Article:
Drinking Coffee Could Reduce Diabetes Risk
the Renal and Urology News take:
Drinking coffee could reduce the risk of type 2 diabetes, according to a report published by the Institute for Scientific Information on Coffee.
Coffee consumption of at least three to four cups a day, whether caffeinated or not, may reduce diabetes risk by up to 25% compared to drinking no coffee or less than two cups a day. Each cup of coffee supposedly lowers risk by 7-8%.
“Research has found that coffee consumption is associated with lower C-peptide, especially in the overweight or obese, with higher levels of adiponectin and with lower levels of inflammatory markers,” the report stated. “Coffee consumption could play a distinct role in glucose metabolism.”
Additionally, there is a “dose-dependent, inverse association” between drinking coffee and total mortality in not only the general population but also patients with diabetes.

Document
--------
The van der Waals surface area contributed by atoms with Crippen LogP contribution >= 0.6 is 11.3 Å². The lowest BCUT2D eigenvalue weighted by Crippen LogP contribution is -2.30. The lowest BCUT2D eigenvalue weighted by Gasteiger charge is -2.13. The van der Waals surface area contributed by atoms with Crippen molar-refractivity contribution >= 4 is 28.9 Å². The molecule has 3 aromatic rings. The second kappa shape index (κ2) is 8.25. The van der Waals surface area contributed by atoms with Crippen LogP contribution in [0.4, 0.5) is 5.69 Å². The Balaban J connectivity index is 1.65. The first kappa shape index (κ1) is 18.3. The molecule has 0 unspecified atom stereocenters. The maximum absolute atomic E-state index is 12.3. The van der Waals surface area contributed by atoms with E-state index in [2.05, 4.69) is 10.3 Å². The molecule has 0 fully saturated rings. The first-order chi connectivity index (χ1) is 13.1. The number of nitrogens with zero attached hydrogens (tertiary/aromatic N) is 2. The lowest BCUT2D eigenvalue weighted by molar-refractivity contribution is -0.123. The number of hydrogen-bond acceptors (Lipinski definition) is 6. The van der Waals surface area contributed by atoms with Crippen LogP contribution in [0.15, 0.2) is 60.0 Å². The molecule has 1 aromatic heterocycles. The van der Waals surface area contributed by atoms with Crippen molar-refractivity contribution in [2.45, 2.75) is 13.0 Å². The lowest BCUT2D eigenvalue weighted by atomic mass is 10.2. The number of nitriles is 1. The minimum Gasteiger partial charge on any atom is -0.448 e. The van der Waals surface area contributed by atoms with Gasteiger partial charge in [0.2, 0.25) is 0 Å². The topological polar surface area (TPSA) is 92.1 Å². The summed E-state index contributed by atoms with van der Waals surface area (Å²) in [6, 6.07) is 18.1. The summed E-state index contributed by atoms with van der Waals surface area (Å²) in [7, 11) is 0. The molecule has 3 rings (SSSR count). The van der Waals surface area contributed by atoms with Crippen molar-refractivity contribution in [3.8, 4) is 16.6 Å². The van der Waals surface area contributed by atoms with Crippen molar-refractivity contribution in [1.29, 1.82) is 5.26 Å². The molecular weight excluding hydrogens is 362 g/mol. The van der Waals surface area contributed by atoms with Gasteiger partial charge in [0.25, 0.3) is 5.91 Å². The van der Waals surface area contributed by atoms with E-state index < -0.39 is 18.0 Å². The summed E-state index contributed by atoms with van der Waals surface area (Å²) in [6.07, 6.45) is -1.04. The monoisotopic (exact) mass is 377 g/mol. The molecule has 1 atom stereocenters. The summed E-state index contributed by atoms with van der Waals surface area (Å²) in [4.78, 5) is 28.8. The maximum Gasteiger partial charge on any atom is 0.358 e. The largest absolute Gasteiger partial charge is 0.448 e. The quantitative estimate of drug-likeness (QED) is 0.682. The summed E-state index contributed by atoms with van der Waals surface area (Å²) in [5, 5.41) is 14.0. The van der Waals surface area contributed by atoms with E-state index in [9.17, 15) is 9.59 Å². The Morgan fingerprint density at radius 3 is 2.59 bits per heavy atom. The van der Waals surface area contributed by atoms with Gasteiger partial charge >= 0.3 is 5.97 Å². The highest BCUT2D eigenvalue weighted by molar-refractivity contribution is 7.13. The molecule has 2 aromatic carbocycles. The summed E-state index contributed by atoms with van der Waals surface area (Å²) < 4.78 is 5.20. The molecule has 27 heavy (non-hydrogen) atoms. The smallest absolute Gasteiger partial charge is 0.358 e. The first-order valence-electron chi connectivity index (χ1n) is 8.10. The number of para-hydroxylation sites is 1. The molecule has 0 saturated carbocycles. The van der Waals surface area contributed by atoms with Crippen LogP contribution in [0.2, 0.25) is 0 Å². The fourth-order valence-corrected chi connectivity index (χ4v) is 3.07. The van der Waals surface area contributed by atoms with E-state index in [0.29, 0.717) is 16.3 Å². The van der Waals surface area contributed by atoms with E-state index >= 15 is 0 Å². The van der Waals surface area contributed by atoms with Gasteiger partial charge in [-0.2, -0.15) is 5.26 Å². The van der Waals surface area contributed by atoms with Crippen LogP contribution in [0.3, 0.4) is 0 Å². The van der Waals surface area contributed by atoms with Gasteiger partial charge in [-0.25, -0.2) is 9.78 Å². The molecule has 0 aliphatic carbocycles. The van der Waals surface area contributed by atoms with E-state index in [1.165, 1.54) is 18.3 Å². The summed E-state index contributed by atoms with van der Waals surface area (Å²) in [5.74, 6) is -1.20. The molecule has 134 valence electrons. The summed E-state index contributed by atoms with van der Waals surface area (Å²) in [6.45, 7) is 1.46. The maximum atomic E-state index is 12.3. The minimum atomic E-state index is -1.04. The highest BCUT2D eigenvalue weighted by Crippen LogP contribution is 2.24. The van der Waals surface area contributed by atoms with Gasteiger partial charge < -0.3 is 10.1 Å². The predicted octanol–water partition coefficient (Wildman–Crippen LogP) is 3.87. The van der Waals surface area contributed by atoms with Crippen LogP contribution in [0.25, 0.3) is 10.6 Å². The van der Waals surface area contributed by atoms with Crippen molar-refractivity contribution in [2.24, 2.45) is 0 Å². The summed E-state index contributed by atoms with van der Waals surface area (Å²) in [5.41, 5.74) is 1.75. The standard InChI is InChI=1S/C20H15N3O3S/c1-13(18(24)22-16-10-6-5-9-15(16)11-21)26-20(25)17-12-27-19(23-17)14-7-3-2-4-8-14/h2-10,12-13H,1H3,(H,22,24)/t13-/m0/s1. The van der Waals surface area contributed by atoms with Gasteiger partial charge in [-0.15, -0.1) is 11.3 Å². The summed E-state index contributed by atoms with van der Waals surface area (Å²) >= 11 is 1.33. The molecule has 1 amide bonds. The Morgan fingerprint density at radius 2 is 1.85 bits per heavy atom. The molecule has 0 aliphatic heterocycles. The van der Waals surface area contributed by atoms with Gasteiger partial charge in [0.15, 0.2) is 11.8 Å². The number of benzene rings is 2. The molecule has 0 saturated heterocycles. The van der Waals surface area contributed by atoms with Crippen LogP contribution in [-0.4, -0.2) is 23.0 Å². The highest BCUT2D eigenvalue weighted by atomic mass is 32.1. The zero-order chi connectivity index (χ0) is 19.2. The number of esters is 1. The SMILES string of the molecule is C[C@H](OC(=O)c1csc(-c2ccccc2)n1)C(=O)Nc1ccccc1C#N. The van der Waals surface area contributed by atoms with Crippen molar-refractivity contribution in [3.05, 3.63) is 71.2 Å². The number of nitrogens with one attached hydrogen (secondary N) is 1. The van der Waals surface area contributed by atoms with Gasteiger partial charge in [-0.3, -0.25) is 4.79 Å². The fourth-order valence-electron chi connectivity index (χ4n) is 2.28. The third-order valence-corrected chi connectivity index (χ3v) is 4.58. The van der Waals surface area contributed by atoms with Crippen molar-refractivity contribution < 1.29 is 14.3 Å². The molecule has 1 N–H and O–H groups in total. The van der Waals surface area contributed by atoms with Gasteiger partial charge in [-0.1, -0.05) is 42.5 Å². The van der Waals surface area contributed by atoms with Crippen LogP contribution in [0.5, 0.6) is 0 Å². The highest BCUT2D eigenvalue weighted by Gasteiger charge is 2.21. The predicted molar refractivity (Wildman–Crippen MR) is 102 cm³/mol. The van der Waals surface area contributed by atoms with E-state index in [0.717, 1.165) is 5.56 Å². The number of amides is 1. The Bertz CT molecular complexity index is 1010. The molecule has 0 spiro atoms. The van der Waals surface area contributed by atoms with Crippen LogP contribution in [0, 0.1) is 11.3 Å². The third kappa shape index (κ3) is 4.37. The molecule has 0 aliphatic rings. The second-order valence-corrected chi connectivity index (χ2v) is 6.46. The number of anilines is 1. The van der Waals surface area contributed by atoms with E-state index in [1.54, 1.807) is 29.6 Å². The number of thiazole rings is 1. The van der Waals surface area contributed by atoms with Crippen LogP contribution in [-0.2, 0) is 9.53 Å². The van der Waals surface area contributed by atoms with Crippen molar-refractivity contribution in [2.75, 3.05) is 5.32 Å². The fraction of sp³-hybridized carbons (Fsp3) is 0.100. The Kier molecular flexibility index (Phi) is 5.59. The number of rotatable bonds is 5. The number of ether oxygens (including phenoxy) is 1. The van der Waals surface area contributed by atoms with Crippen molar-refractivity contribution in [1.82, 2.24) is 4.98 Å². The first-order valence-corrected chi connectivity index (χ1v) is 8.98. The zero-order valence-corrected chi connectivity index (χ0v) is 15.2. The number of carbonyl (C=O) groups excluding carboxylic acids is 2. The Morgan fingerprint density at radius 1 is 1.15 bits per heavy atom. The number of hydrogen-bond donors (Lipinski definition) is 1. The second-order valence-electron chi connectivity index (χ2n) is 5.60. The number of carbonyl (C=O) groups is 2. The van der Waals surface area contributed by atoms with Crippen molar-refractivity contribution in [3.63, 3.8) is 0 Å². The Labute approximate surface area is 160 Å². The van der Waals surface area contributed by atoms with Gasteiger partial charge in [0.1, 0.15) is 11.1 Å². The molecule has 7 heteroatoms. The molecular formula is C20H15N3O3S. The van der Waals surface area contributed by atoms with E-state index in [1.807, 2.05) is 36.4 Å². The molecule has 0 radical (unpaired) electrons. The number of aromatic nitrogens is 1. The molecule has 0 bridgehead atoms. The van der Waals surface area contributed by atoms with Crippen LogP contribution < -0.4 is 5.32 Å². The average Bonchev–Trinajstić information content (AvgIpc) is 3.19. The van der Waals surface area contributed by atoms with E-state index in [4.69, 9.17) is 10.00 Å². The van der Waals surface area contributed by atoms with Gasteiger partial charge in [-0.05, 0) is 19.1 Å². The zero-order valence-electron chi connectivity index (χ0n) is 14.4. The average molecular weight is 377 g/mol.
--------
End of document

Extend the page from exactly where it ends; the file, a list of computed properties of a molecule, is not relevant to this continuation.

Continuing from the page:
Previous studies have shown that moderate consumption of coffee could help to prevent cancer of the prostate, pancreas, breast, as well as Alzheimer’s disease.
The Institute for Scientific Information on Coffee is a nonprofit organization made up of seven major European coffee companies.
Drinking three to four cups of coffee every day could reduce the risk of type 2 diabetes.
Here's some sweet news for those who love the bitter taste of coffee: According to a new study, drinking three to four cups a day can slash the risk of Type 2 diabetes by 25 percent. That's compared with drinking no coffee or less than two cups a day. And it doesn't have to be caffeinated coffee, either.
"A recent meta-analysis suggested that consumption of both caffeinated and decaffeinated coffee is associated with a lower risk of Type 2 diabetes," the study says. The research was performed by the Institute for Scientific Information on Coffee — a nonprofit organization made up of seven of the major European coffee companies — and published Nov. 14. According to the group, each cup of coffee lowers your risk of Type 2 diabetes by 7 to 8 percent.
NEPHROLOGY & UROLOGY NEWS
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